Monday, April 21, 2008

More Japanese Garden Blessings

I guess the lines are to look like ripples around rocks in water.
Brilliant new foliage.
One of my favorite water features. I want one.
Of course Japanese maples were everywhere. They are maybe my favorite trees. The baby leaves are so new-born! Very wrinkled and damp, very fragile and dainty.
Another un-linear pathway, this one between camellias.

Sunday, April 20, 2008

And then - I rewarded myself!

I took myself to the Portland Japanese Garden. What a reward - just what I needed, though it was quite odd for me to do something like this alone.
Even though the weather was not especially cooperative, eventually the sun came out.
Meanwhile, the tranquility and ordered beauty was amazing with snow as a backdrop.
Moss blankets the ground everywhere.
There weren't many straight lines! This is the Zigzag bridge over the large koi pond, fed by a small creek and a waterfall. Everything in the landscape is for a reason, and it was fascinating to catch the last guided tour of the day.
No cell phones are allowed to be turned on in the garden. No food or drink.
The serenity sank in. Tension washed out.
There are water features everywhere.
More pictures later, after Tyler finishes his time on World of Warcraft for the night.


I passed! I passed, I passed, I passed! What an amazing feeling to hear the words from the test center monitor. All I could say was, "Oh that's goooood." I had to sit in the car for a few minutes and let it sink in before I could even call Todd. The exam took over 5 hours of silent wrestling with 165 questions on a computer screen, lots of scribbling on the dry erase pad provided and much use of my tiny calculator. I'm still sighing huge sighs and trying to loosen all the muscles at the base of my skull that feel afire.

Friday, April 18, 2008



Sarah Cynthia Sylvia Stout
Would not take the garbage out!
She'd scour the pots and scrape the pans,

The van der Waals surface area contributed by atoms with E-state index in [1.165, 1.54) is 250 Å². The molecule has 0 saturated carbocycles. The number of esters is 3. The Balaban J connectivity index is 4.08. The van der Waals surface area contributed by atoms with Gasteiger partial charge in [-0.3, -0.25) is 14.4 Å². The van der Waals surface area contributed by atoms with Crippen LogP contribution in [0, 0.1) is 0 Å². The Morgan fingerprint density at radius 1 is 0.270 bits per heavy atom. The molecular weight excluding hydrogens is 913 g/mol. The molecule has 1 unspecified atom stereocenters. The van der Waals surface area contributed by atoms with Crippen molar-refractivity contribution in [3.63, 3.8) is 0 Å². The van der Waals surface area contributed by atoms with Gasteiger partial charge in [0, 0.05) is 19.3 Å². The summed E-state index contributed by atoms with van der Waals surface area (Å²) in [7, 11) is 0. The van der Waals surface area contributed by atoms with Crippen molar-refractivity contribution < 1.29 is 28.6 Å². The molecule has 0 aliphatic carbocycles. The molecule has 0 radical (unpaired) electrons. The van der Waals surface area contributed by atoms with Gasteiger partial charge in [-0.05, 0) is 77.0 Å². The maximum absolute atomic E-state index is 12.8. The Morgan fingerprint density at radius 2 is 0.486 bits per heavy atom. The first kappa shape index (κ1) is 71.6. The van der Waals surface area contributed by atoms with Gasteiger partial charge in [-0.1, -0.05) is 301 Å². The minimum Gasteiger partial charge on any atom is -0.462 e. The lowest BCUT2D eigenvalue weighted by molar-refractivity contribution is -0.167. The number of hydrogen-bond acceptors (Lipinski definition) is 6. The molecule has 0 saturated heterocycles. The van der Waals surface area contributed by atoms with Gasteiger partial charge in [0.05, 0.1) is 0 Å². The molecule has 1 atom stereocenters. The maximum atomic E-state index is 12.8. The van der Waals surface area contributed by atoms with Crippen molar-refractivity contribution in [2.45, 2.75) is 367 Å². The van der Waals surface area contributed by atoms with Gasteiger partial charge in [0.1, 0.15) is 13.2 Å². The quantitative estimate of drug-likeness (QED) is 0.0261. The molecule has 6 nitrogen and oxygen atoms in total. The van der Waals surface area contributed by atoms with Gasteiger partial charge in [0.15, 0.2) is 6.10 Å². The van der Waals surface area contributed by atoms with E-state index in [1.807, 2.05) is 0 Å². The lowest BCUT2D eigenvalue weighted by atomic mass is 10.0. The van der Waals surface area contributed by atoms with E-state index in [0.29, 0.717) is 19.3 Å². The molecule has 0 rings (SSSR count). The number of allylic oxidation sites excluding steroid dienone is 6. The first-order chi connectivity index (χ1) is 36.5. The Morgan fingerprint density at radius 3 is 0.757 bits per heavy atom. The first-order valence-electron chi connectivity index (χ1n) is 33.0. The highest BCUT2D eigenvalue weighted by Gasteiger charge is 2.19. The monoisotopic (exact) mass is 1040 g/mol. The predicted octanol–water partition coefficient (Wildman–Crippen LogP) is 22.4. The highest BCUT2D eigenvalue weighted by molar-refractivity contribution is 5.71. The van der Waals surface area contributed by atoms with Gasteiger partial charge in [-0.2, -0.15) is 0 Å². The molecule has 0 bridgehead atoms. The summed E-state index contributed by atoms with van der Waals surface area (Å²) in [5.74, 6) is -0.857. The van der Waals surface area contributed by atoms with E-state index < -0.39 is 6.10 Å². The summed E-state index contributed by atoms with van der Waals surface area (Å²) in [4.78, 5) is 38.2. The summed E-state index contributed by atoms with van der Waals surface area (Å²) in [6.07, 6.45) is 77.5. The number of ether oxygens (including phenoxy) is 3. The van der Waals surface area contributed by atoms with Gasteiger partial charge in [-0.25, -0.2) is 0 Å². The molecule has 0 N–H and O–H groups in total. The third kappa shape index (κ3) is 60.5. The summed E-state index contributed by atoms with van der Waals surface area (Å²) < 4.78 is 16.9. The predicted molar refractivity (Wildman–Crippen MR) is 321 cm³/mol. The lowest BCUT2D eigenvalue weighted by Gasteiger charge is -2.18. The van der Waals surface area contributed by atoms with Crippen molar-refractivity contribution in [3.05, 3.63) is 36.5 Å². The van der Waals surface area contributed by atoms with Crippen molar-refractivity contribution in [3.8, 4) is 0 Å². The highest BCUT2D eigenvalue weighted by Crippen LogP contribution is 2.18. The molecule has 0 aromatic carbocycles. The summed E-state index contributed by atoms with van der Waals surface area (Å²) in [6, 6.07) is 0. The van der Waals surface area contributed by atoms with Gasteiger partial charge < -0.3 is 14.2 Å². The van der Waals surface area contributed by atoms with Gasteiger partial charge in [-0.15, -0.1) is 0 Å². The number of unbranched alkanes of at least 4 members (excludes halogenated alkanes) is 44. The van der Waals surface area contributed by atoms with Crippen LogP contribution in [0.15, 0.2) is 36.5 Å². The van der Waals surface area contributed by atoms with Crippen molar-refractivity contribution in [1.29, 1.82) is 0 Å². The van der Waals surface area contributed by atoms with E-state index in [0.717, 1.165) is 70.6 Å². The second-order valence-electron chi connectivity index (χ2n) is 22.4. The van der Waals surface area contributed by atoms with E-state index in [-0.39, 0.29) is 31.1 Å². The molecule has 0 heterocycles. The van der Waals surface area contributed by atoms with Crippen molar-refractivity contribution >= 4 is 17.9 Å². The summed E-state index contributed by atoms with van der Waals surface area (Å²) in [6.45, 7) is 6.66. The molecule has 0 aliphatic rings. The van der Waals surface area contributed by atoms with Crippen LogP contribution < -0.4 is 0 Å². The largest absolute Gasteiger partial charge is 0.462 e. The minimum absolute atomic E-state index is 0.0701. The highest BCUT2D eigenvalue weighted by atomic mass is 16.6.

Candy the yams and spice the hams,
And though her daddy would scream and shout,
She simply would not take the garbage out.

And so it piled up to the ceilings:
Coffee grounds, potato peelings,
Brown bananas, rotten peas,
Chunks of sour cottage cheese.
It filled the can, it covered the floor,
It cracked the window and blocked the door
With bacon rinds and chicken bones,
Drippy ends of ice cream cones,
Prune pits, peach pits, orange peel,
Gloppy glumps of cold oatmeal,
Pizza crusts and withered greens,
Soggy beans and tangerines,
Crusts of black burned buttered toast,
Gristly bits of beefy roasts. . .

The garbage rolled on down the hall,
It raised the roof, it broke the wall. . .
Greasy napkins, cookie crumbs,
Globs of gooey bubble gum,
Cellophane from green baloney,
Rubbery blubbery macaroni,
Peanut butter, caked and dry,
Curdled milk and crusts of pie,
Moldy melons, dried-up mustard,
Eggshells mixed with lemon custard,
Cold french fries and rancid meat,
Yellow lumps of Cream of Wheat.

At last the garbage reached so high
That finally it touched the sky.
And all the neighbors moved away,
And none of her friends would come to play.
And finally Sarah Cynthia Stout said,
"OK, I'll take the garbage out!"

But then, of course, it was too late. . .
The garbage reached across the state,
From New York to the Golden Gate.
And there, in the garbage she did hate,
Poor Sarah met an awful fate,
That I cannot now relate
Because the hour is much too late.

But children, remember Sarah Stout
And always take the garbage out!
Shel Silverstein, 1974

Wednesday, April 16, 2008

Study Break

Wish I'd had my camera outside with me tonight. I went up to close the greenhouse for the night, plucked some greens for the bunnies, watered the spring broccoli (that is already heading) and the weeds caaaaaalled my naaaame! As I pulled the little ones before they become big ones, I kept smelling these wonderful fragrances - lemon thyme, rosemary, oregano, chives... it was wonderful. Just one of the perks of growing herbs and weeding, I suppose.

Tuesday, April 15, 2008

Try, try again

I'm cramming like mad this week for my re-try at the state boards. The on line program that's designed to help me prepare has alternately filled me with hope and despair. Head down, slugging it out. This is killer.
The little lady above peacefully rests in a greenhouse cupboard. She helps me breathe.

Thursday, April 10, 2008

Poetry Thursday

The Microscope
Anton Leeuwenhoek was Dutch.
He sold pincushions, cloth and such.
The waiting townsfolk fumed and fussed
as Anton's drygoods gathered dust.
He worked, instead of tending store,
at grinding special lenses for
a microscope. Some of the things
he looked at were:
mosquitoes wings,
the hairs of sheep, the legs of lice,
the skin of people, dogs and mice;
ox eyes, spiders' spinning gear,
fishes' scales, a little smear
of his own blood,
and best of all,
the unknown, busy, very small
bugs that swim and bump and hop
inside a simple water drop.
Impossible! most Dutchmen said.
This Anton's crazy in the head.
We ought to ship him off to Spain.
He says he's seen a housefly's brain.
He says the water that we drink
is full of bugs. He's mad, we think!
They called him dumkopf, which means dope.
That's how we got the microscope.
by Maxine Kumin